So Tim Congdon has deserted the Tories for UKIP. This is deeply depressing. Its not that I totally agree with the academic 'purity' of his writing. Professor Congdon is too right-wing for me. But together with Patrick Minford and others he sets out a genuinely Conservative economic philosophy that has given me the luxury of something credible to be to the left of. I read his article in today's Telegraph with great disappointment. I think that he is wrong. I think he is misreading David Cameron.
It so happens that yesterday I was speaking to Brecon Business Club, where there was a fair sprinkling of Tories in the audience - and one of the questioners sought my view of David Cameron. I took a very different view from Tim Congdon, saying that I thought he was striving to make the Conservatives electable through talking about the issues that matter to young people - and by being openminded about what was right for Britain before deciding on policy. Now, we all know things will become a lot more difficult when all the policy discussion is over. Professor Congdon should have waited. I believe that David Cameron will develop a right-of-centre Eurosceptic party with a realistic view about what should be provided by the 'State' and what should not.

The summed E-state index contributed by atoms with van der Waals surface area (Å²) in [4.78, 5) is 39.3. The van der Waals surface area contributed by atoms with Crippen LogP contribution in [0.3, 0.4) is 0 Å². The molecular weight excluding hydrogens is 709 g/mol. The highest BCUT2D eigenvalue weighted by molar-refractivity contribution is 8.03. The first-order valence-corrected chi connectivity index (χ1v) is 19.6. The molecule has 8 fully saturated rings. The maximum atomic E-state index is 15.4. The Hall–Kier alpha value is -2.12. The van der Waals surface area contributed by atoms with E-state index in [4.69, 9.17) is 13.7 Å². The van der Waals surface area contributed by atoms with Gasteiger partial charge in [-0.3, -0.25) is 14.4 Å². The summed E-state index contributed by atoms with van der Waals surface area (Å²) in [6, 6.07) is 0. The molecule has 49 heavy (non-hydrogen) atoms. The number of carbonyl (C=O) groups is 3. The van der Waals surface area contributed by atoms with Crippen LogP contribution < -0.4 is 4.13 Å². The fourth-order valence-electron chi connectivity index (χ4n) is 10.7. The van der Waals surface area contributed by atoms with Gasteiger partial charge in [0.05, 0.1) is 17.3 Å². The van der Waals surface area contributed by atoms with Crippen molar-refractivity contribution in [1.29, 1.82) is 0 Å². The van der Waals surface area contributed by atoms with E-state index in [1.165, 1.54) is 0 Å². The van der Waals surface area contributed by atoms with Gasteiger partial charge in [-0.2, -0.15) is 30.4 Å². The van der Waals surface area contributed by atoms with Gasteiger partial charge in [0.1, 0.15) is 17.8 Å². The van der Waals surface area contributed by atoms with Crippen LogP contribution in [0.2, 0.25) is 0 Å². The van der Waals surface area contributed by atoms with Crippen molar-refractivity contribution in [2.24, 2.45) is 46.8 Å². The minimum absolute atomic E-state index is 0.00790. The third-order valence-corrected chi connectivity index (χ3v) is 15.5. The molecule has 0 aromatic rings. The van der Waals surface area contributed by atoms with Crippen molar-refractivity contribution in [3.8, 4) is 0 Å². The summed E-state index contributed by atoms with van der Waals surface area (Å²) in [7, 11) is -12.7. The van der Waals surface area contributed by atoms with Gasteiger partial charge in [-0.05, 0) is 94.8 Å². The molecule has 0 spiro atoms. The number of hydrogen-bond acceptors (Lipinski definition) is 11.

I too, believe that the 'State' has become too dominant. Taxation under Gordon Brown is too high. In Wales, I do not want the Assembly Election to become a competition in who will interfere more in people's lives by offering 'freebies' and undermining individual responsibility. I want to see a greater focus in Wales on harnessing the invention and innovation of the private sector. This is my philosophical base - but it is not one bit of use unless it is applied to the political reality of what the public will accept, and adapted to what is currently committed.
Pure philosophy guiding policy is to guarentee a place in opposition - at least until the country is in a state of near collapse and desperate measures are needed - as in 1979. Of course Tim Congdon does not agree with all that Cameron says. I wouldn't have expected him to. But he agrees with a lot more that he does with what Gordon Brown will do. He has left the field of play to become a bystander on the touchline shouting out "Listen to me". I think he is a big loss.